A federal judge will not accept the SEC’s settlement with Citigroup for defrauding its customers of more than $700 million in just one of the firm’s lousy investment opportunities.

Judge Jed Rakoff wrote in his decision that the $285 million settlement amounts to “the cost of doing business” for Citigroup, which he called a “recidivist” institution. The judge said the deal was not in the public interest and he took particular objection to the fact that Citigroup would be let off the hook without any admission of guilt. Rakoff also admonished the SEC itself for claiming that the settlement need not serve the public interest and for submitting, after years of investigation, a deal that was “neither fair, nor reasonable, nor adequate, nor in the public interest.”

The judge’s full decision can be read here. Below are two choice excerpts (with formatting removed). — PZS

Of course, the policy of accepting settlements without any admissions serves various narrow interests of the parties. In this case, for example, Citigroup was able, without admitting anything, to negotiate a settlement that (a) charges it only with negligence, (b) results in a very modest penalty, (c) imposes the kind of injunctive relief that Citigroup (a recidivist) knew that the S.E.C. had not sought to enforce against any financial institution for at least the last 10 years, see SEC Mem. at 23, and (d) imposes relatively inexpensive prophylactic measures for the next three years. In exchange, Citigroup not only settles what it states was a broadranging four-year investigation by the S.E.C. of Citigroup’s mortgage-backed securities offerings, Tr . 27, but also avoid any investors’ relying in any respect on the S.E.C. Cons ent Judgment in seeking return of their losses. If the allegations of the Complaint are true, this is a very good deal for Citigroup; and, even if they are untrue, it is a mild and modest cost of doing business.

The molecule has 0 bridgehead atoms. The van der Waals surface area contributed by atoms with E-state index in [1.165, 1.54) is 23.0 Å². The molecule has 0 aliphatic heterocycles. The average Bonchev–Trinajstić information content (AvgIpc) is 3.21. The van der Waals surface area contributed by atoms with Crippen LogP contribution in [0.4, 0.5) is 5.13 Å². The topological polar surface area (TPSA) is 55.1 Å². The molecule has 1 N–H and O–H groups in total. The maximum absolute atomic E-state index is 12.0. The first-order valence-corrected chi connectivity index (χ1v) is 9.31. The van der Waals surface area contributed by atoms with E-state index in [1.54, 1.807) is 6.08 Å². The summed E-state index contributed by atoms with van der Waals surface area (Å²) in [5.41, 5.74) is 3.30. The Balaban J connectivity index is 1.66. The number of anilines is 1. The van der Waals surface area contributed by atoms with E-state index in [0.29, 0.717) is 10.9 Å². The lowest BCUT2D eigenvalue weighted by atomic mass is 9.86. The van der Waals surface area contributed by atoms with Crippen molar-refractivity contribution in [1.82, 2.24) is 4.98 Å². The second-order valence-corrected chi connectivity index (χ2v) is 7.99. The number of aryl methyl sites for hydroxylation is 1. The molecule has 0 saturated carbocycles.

Finally, in any case like this that touches on the transparency of financial markets whose gyrations have so depressed our economy and debilitated our lives, there is an overriding public interest in knowing the truth. In much of the world, propaganda reigns, and truth is confined to secretive, fearful whispers. Even in our nation, apologists for suppressing or obscuring the truth may always be found. But the S.E.C., of all agencies, has a duty, inherent in its statutory mission, to see that the truth emerges; and if fails to do so, this Court must not, in the name of deference or convenience, grant judicial enforcement to the agency’s contrivances.

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